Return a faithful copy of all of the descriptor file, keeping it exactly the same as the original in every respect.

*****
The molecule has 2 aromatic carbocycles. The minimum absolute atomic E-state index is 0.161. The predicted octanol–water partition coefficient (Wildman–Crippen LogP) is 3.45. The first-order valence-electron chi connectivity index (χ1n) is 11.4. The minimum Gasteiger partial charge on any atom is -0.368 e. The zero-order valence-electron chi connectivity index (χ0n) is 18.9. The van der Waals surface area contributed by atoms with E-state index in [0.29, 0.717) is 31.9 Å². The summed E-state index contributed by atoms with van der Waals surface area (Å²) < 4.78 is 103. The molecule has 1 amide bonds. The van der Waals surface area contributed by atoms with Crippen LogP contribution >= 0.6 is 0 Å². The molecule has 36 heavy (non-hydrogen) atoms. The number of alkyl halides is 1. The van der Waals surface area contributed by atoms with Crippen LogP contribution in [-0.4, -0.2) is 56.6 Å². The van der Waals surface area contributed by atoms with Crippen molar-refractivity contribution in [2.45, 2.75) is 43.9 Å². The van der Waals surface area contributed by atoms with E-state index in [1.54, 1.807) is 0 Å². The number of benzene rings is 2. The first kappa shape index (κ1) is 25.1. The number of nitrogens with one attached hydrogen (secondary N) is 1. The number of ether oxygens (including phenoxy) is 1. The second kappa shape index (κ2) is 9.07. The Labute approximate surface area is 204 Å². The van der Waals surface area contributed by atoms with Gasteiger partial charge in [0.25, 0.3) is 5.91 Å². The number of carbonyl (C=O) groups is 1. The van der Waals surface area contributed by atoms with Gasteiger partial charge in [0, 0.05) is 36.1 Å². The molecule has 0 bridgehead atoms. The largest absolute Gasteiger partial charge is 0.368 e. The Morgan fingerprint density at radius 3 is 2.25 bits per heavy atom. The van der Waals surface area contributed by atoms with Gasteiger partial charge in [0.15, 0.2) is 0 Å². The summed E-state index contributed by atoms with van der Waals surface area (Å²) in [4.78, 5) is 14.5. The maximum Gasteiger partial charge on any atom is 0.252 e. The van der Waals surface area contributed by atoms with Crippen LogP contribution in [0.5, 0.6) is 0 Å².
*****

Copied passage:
The molecule has 2 aromatic carbocycles. The minimum absolute atomic E-state index is 0.161. The predicted octanol–water partition coefficient (Wildman–Crippen LogP) is 3.45. The first-order valence-electron chi connectivity index (χ1n) is 11.4. The minimum Gasteiger partial charge on any atom is -0.368 e. The zero-order valence-electron chi connectivity index (χ0n) is 18.9. The van der Waals surface area contributed by atoms with E-state index in [0.29, 0.717) is 31.9 Å². The summed E-state index contributed by atoms with van der Waals surface area (Å²) < 4.78 is 103. The molecule has 1 amide bonds. The van der Waals surface area contributed by atoms with Crippen LogP contribution >= 0.6 is 0 Å². The molecule has 36 heavy (non-hydrogen) atoms. The number of alkyl halides is 1. The van der Waals surface area contributed by atoms with Crippen LogP contribution in [-0.4, -0.2) is 56.6 Å². The van der Waals surface area contributed by atoms with Crippen molar-refractivity contribution in [2.45, 2.75) is 43.9 Å². The van der Waals surface area contributed by atoms with E-state index in [1.54, 1.807) is 0 Å². The number of benzene rings is 2. The first kappa shape index (κ1) is 25.1. The number of nitrogens with one attached hydrogen (secondary N) is 1. The number of ether oxygens (including phenoxy) is 1. The second kappa shape index (κ2) is 9.07. The Labute approximate surface area is 204 Å². The van der Waals surface area contributed by atoms with Gasteiger partial charge in [0.25, 0.3) is 5.91 Å². The number of carbonyl (C=O) groups is 1. The van der Waals surface area contributed by atoms with Gasteiger partial charge in [0, 0.05) is 36.1 Å². The molecule has 0 bridgehead atoms. The largest absolute Gasteiger partial charge is 0.368 e. The Morgan fingerprint density at radius 3 is 2.25 bits per heavy atom. The van der Waals surface area contributed by atoms with Gasteiger partial charge in [0.15, 0.2) is 0 Å². The summed E-state index contributed by atoms with van der Waals surface area (Å²) in [4.78, 5) is 14.5. The maximum Gasteiger partial charge on any atom is 0.252 e. The van der Waals surface area contributed by atoms with Crippen LogP contribution in [0.5, 0.6) is 0 Å².